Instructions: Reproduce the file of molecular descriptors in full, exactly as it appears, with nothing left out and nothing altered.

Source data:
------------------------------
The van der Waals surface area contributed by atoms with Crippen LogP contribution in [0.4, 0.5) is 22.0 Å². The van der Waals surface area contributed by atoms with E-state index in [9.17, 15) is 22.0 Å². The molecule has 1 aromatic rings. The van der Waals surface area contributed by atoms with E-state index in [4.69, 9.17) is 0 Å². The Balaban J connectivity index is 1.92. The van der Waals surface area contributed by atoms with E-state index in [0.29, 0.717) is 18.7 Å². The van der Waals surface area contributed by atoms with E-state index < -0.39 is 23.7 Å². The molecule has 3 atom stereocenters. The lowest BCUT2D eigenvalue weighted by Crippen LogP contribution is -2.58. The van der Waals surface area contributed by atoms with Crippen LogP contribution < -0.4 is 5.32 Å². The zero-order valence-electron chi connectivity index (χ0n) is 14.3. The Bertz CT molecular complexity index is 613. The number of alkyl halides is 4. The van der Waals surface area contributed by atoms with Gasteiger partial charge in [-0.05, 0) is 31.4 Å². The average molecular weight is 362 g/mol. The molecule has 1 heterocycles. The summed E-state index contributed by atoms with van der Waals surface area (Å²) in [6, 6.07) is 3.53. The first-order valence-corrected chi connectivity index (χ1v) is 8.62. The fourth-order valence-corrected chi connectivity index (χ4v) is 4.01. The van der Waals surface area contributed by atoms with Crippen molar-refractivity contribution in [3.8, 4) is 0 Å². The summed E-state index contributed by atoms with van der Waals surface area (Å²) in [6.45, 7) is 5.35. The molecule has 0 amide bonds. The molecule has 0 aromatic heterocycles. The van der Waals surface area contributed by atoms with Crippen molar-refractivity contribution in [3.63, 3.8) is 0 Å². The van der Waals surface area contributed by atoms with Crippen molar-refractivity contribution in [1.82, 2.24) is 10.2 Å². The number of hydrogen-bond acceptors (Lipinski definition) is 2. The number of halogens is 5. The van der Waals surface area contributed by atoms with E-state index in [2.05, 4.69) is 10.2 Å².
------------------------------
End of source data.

The van der Waals surface area contributed by atoms with Crippen LogP contribution in [0.4, 0.5) is 22.0 Å². The van der Waals surface area contributed by atoms with E-state index in [9.17, 15) is 22.0 Å². The molecule has 1 aromatic rings. The van der Waals surface area contributed by atoms with E-state index in [4.69, 9.17) is 0 Å². The Balaban J connectivity index is 1.92. The van der Waals surface area contributed by atoms with E-state index in [0.29, 0.717) is 18.7 Å². The van der Waals surface area contributed by atoms with E-state index < -0.39 is 23.7 Å². The molecule has 3 atom stereocenters. The lowest BCUT2D eigenvalue weighted by Crippen LogP contribution is -2.58. The van der Waals surface area contributed by atoms with Crippen LogP contribution < -0.4 is 5.32 Å². The zero-order valence-electron chi connectivity index (χ0n) is 14.3. The Bertz CT molecular complexity index is 613. The number of alkyl halides is 4. The van der Waals surface area contributed by atoms with Gasteiger partial charge in [-0.05, 0) is 31.4 Å². The average molecular weight is 362 g/mol. The molecule has 1 heterocycles. The summed E-state index contributed by atoms with van der Waals surface area (Å²) in [6, 6.07) is 3.53. The first-order valence-corrected chi connectivity index (χ1v) is 8.62. The fourth-order valence-corrected chi connectivity index (χ4v) is 4.01. The van der Waals surface area contributed by atoms with Crippen molar-refractivity contribution in [3.8, 4) is 0 Å². The summed E-state index contributed by atoms with van der Waals surface area (Å²) in [6.45, 7) is 5.35. The molecule has 0 amide bonds. The molecule has 0 aromatic heterocycles. The van der Waals surface area contributed by atoms with Crippen molar-refractivity contribution in [3.63, 3.8) is 0 Å². The van der Waals surface area contributed by atoms with Crippen molar-refractivity contribution in [1.82, 2.24) is 10.2 Å². The number of hydrogen-bond acceptors (Lipinski definition) is 2. The number of halogens is 5. The van der Waals surface area contributed by atoms with E-state index in [2.05, 4.69) is 10.2 Å².